From two to three moralities
Shweder, a cultural psychologist, used the interviews he had collected in India (Bhubaneswar) and the United States (Chicago) to later develop the big three model of morality in the 1980s and 1990s (Shweder, Haidt, Horton, & Joseph, 2008; Shweder et al., 1987, 1997). According to this approach, there are three different moral codes, or ethics, that conceptualise a moral agent in different ways.
First, the discourse of the ethic of autonomy describes the moral agent as an autonomous individual who is free to make choices only with minor limits. This ethic focuses on an individual’s rights and needs: harming oneself or others ought to be avoided, and the rights of other persons ought to be respected. Within the ethic of autonomy, behaviour is assessed from the perspective of harm, rights, fairness, autonomy, and freedom. The second moral discourse, the ethic of community, defines a moral agent in relation to his/her group memberships, such as family, workplace, or society. This kind of moral reasoning is underpinned by role-based duties and obligations. The objectives of moral behaviour are maintaining social order and harmony and avoiding social sanctions. When behaviour is evaluated from this perspective, we often think about duties, role-based commitments, obedience to authorities, loyalty', group reputation, and dependency on other people, as well as including a consideration of what is best for one’s community'. The third moral discourse, the ethic of divinity', characterises a moral agent as a spiritual being who aspires to follow sacred rules. Moral rules that guide behaviour are based on sacred scriptures or a natural order of things. Moral behaviour in this ethic is defined as the avoidance of moral degradation and striving towards moral purity. When behaviour is assessed from this perspective, we often think about sin, the natural order of things, sanctity', and purity, as well as protecting one’s soul and the world from contamination or spiritual desecration (Helkama, 2009; Shweder et al., 1997).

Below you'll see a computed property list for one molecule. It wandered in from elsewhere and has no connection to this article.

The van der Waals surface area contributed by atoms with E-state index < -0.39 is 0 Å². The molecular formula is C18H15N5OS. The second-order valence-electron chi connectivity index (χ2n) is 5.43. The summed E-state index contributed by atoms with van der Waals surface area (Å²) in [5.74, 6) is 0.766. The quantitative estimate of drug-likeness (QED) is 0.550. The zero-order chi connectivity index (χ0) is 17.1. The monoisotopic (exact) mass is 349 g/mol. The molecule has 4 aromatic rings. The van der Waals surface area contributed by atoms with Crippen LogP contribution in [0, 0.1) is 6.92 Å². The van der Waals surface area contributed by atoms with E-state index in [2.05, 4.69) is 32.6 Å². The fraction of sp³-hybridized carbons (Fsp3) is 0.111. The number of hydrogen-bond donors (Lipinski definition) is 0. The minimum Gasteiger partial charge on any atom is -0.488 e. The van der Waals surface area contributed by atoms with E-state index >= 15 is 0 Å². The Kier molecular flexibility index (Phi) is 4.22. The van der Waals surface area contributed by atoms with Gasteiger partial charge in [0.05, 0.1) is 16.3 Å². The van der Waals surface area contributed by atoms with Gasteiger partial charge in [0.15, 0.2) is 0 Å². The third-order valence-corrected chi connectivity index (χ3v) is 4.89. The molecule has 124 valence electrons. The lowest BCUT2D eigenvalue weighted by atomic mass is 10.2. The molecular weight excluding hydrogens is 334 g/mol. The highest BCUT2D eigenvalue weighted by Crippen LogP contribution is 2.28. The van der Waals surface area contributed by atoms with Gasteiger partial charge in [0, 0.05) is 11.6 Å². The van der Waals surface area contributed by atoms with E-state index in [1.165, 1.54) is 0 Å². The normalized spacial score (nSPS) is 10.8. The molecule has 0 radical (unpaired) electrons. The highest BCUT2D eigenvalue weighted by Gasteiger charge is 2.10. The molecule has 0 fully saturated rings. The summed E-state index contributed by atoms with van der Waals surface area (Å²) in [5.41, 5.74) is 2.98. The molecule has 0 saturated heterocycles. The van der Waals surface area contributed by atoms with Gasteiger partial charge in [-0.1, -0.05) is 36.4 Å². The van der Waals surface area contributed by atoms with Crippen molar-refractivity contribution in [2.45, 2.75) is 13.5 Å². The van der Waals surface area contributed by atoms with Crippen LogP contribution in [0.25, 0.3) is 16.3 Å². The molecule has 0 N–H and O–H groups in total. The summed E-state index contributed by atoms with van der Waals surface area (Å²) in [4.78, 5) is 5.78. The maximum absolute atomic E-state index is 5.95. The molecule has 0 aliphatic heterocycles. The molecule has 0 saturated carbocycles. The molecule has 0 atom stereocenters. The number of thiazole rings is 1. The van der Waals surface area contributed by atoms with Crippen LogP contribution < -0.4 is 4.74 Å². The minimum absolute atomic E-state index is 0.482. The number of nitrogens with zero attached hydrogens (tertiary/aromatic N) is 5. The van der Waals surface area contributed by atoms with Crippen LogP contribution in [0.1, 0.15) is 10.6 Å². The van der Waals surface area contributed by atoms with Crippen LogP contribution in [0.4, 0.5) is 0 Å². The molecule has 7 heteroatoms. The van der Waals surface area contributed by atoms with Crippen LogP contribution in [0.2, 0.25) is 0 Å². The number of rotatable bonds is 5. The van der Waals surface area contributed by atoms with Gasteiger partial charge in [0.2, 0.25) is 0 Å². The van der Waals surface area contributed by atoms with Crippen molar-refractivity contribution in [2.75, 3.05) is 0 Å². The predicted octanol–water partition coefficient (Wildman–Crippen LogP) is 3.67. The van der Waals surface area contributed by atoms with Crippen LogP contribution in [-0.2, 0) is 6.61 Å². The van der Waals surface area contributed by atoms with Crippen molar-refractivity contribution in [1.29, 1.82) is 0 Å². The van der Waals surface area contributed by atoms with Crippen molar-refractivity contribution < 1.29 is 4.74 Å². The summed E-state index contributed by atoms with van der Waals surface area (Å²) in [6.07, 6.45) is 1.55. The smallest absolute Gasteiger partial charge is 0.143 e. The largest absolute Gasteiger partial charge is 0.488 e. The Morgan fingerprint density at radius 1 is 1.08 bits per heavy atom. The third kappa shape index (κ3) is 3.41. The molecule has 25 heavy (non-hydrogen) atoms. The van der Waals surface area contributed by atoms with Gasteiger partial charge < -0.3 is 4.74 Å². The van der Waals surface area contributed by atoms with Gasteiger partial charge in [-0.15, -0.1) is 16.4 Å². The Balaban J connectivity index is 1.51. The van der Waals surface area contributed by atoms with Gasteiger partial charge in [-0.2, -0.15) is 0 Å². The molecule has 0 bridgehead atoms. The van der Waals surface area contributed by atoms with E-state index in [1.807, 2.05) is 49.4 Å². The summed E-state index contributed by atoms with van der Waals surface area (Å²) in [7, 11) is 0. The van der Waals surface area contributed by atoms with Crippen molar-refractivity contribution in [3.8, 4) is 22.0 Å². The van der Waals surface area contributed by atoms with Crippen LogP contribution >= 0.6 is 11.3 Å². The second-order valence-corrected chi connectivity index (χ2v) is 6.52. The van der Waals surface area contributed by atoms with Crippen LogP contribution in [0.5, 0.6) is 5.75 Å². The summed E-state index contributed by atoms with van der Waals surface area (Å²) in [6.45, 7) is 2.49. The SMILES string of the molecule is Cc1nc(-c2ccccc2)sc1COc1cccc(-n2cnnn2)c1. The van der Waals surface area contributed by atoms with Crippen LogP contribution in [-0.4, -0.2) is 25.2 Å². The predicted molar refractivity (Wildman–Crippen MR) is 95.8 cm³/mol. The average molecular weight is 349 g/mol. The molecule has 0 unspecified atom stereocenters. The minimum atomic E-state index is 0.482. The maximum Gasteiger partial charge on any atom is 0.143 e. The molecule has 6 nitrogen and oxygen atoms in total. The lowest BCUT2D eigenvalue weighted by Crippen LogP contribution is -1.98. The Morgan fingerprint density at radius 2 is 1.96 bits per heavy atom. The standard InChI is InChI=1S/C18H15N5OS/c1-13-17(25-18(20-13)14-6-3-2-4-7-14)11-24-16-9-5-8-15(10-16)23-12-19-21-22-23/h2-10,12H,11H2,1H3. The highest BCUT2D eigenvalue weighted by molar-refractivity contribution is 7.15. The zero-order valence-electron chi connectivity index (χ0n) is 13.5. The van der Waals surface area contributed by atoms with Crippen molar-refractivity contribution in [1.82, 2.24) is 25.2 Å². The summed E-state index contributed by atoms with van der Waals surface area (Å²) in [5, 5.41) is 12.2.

As a whole, research findings support the idea that three moral codes exist in different cultures (for a review, see Jensen, 2008). Between-country' differences (e.g., the United States vs. the Philippines, the United Kingdom vs. Brazil) as well as within-country ones (e.g., religious conservatives vs. religious liberals) have been found in the use of these moral codes (Guerra & Giner-Sorolla, 2010; Vainio, 2003, 2015; Vasquez, Keltner, Ebenbach, & Banaszynski, 2001), supporting cultural psychologists’ notion of cultural variability in moral reasoning. For example, North Americans seem to prefer the ethic of autonomy more often than Brazilians, Indians, or Filipinos do (Jensen, 2008; Vasquez et al., 2001), and in Finland, liberal religious and nonreligious adolescents justified their moral views with autonomy and community equally, whereas conservative religious adolescents used the ethic of divinity most frequently (Vainio, 2011).